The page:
On the twelve days of Christmas, my identity thief sent to me…
- Fake email receipts
- Mail Theft
- Friends and family
- Auction fraud
- Hard drive
Christmas is a time of giving, but in the 12 days prior to the 25th, some are more inclined to take instead.
The festive season offers more opportunities than usual for identity thieves.
Here are 12 ways in which you may have your identity stolen this Christmas –
Phishing is all about tricking a victim into entering personal and financial information into an email or fake website.
2. Fake Email Receipts
A new variation of an old scam utilises email notifications for receipts for goods that you never even ordered.
The aim with this scam is to install a Trojan horse, or some other equally malicious piece of code onto your computer system when you open the attachment.
This code will then steal passwords and other sensitive information, wrap them up and then present them to an identity thief.
Skimmers are small credit and debit card readers that are employed at ATMs.
They are designed to steal card details, and may be used in conjunction with a hidden camera in order to acquire PIN numbers too.
Bots are small pieces of code, somewhat like computer viruses, that are used to hijack infected computers.
These ‘zombies‘ are then used to attack other computers, distribute more malicious code and bots, and steal passwords and identities.
5. Mail Theft
Mail theft has offered easy pickings for identity thieves for many years.
In addition to people looking for your private correspondence in order to steal your identity, also be aware of petty criminals who steal cheques and other items of mail.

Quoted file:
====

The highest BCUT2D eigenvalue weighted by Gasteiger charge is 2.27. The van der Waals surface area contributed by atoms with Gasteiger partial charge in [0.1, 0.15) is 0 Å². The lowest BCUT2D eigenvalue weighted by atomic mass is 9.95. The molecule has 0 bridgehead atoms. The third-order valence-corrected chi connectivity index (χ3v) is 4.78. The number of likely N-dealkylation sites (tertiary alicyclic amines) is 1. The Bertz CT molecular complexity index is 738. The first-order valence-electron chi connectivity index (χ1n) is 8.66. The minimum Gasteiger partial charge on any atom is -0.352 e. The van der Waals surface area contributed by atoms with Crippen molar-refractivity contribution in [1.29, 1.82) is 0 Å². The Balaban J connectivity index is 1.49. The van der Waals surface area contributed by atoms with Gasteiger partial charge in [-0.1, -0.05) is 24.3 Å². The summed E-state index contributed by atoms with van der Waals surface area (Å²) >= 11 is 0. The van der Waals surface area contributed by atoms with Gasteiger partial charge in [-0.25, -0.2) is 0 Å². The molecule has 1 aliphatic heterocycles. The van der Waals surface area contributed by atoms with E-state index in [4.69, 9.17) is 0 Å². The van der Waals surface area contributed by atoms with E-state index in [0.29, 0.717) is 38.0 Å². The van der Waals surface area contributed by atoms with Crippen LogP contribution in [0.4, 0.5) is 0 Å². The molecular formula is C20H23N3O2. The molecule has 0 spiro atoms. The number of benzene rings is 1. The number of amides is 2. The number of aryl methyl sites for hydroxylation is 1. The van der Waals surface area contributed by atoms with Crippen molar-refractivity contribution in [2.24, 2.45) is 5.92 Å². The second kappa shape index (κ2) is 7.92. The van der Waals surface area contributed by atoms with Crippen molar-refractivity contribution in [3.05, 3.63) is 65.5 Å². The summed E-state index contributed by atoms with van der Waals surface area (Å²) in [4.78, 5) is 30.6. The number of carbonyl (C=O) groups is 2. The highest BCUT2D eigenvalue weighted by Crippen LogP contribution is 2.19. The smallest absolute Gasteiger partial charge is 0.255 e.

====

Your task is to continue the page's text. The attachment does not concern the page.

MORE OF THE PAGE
6. Friends & Family
Sadly, most identity thieves know those who commit the crime very well.
Often, identity thieves will be family members, friends or work colleagues.
E-cards should always be treated with suspicion.
Many can contain nasty surprises, such as viruses and worms that can target your identity.
If you need to rush out and get that last minute gift then be aware.
Pickpockets love big crowds, big spending, and stressed out shoppers who are too busy panicking to realise they are being robbed.
Common criminals are seeing diminishing returns on traditional stolen goods.
Many now realise that financial paperwork can often be more valuable than having to carry a huge and heavy tv set.
10. Auction fraud
Close to half of all online fraud originates from online auctions.
Sites such as eBay do offer some protection but make sure you are aware of any terms and conditions before spending large amounts of money.
Thieves are looking to take from those who are happy to give.
Fake charities, fake websites and spoofed emails are far more common at this time of year.
12. Hard drive
If you receive a new computer for Christmas then think carefully about how you may discard the old one.
Even brand new hard drives can contain surprises – just think what data may be left on your old one!